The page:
Marjorie Pincus looked out the front window at her husband, Marvin, and smiled. No matter how old he gets, she thought, he’ll always be the boy I remember, riding his bicycle through this town so many years ago.
Marvin had stopped picking out the nut grass and was watching a small group of children across the street in the park. Two of them had kites, and the brisk wind of morning had them both up as high as string would allow. Soon, Marvin had ambled across the street and was standing behind the children, watching the taut dip in the string and listening to the rattle of the tight paper.
The first time Marvin Pincus flew a kite in this park, airplanes didn’t go very far or very fast. The other side of the moon was a mystery in those days, and no one really thought man would ever go there and back. Not really.
And here these kids are, flying their kites the very same way, with the very same rag tails, and looking up at the earth-tied fliers climbing with the gusts and settling with the relaxation of the breezes.
Marjorie watched from across the street as the Herrera boy walked over to Marvin, whispering something as Marvin leaned down to hear, and then handed the stick with the kite string tied to it to the old man. His face beamed as he controlled flight once again. The kids smiled, too, probably not realizing kite flying was the same when Mr. Pincus was a kid, too.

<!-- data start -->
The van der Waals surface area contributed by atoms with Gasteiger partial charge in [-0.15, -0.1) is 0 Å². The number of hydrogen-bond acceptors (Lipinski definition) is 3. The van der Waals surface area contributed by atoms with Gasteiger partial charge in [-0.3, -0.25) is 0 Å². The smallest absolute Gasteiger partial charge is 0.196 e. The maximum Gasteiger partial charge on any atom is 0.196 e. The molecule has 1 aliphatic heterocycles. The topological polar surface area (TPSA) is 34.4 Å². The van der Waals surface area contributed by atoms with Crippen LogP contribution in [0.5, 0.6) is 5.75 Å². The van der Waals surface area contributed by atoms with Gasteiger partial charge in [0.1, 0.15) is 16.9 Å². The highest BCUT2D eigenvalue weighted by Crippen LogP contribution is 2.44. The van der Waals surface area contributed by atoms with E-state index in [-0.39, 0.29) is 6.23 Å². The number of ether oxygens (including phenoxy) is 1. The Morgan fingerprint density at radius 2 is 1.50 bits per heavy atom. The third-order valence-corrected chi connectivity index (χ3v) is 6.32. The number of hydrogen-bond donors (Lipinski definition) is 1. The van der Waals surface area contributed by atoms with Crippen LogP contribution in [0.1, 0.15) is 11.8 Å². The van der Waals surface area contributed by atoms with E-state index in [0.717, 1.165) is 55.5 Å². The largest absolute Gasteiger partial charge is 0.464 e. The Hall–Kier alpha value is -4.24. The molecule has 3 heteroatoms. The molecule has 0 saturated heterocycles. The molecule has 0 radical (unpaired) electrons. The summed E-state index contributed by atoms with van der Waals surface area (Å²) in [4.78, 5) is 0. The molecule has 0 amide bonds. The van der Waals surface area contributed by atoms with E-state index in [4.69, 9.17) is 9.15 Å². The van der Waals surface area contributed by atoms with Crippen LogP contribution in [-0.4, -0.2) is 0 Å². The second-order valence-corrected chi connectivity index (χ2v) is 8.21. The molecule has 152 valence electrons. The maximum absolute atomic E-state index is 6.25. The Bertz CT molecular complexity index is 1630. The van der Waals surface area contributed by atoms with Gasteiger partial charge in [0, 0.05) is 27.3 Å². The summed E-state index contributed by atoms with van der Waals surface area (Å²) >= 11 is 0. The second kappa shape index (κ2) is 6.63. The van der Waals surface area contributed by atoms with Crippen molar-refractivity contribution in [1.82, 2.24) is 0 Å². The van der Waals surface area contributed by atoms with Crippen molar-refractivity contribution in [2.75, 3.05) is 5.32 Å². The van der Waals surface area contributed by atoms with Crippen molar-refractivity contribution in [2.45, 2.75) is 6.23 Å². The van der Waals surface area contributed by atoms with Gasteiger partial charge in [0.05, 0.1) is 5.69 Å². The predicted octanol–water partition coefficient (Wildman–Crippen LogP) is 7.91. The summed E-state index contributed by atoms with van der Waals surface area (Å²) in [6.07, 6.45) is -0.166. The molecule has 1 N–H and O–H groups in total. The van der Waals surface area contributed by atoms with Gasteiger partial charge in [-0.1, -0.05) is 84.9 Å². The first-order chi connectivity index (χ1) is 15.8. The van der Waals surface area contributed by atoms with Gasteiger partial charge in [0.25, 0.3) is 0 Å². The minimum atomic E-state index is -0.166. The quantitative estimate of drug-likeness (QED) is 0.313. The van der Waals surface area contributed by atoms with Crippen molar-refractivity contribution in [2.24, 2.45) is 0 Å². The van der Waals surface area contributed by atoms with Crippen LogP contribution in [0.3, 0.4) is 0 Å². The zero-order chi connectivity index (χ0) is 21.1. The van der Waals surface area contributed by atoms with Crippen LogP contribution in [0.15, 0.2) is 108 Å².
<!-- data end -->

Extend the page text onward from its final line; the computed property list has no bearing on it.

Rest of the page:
But what about the dreams? Marjorie thought about this. What goes through the minds of today’s kite fliers who know what the surface of Mars looks like, who know what the far side of the moon looks like, who know there are human beings in a space station, living up there, right now? What will their dreams be as the kites dance?
What dreams will dance now as they stand there and hold the miracle of flight in their fingers?
On another topic, the problem was Mrs. Doc, you see. Oh, don’t misunderstand. She’s a perfectly wonderful lady and we all think the world of her, and as far as we know she has yet to burn down a house or start a war or anything.
The problem is, we don’t know her first name.
If you just come out and flat ask her, she’ll smile and say, “Well, don’t you think Mrs. Doc is a nice name? I’ve had it for a long time now.” But I guess there’s something deep inside us that hates a vacuum … a vacuum of knowledge, that is.
And so it is with Mrs. Doc. She introduced herself to all of us as Mrs. Doc, and … as wife of our local sawbones … she automatically deserves respect, even if that respect means maintaining a mystery.
But in a way, Mrs. Doc has added something tangible to our little society here in Home Country, because if we should ever falter for a subject of intense discussion, we have her first name to fall back on.
Doc’s a true pal, of course, but there’s no way he’d betray his missus on this. We did ask him one time if he actually knew her first name. He gave us the strangest look and said, “What do you think? I met this girl in college named Mrs. Doc and asked her to marry me?”
The speculation has run the gamut of everything from her having a first name meaning a poisonous flower, to body parts, battleships, national parks, and disastrous storms. If we did accidentally trip over her real name, neither she nor Doc would confirm it.
Brought to you by The Complete Cowboy Bucket List. See it at LPDPress.com. Slim Randles is a columnist from Albuquerque, New Mexico who can be reached by emailing firstname.lastname@example.org.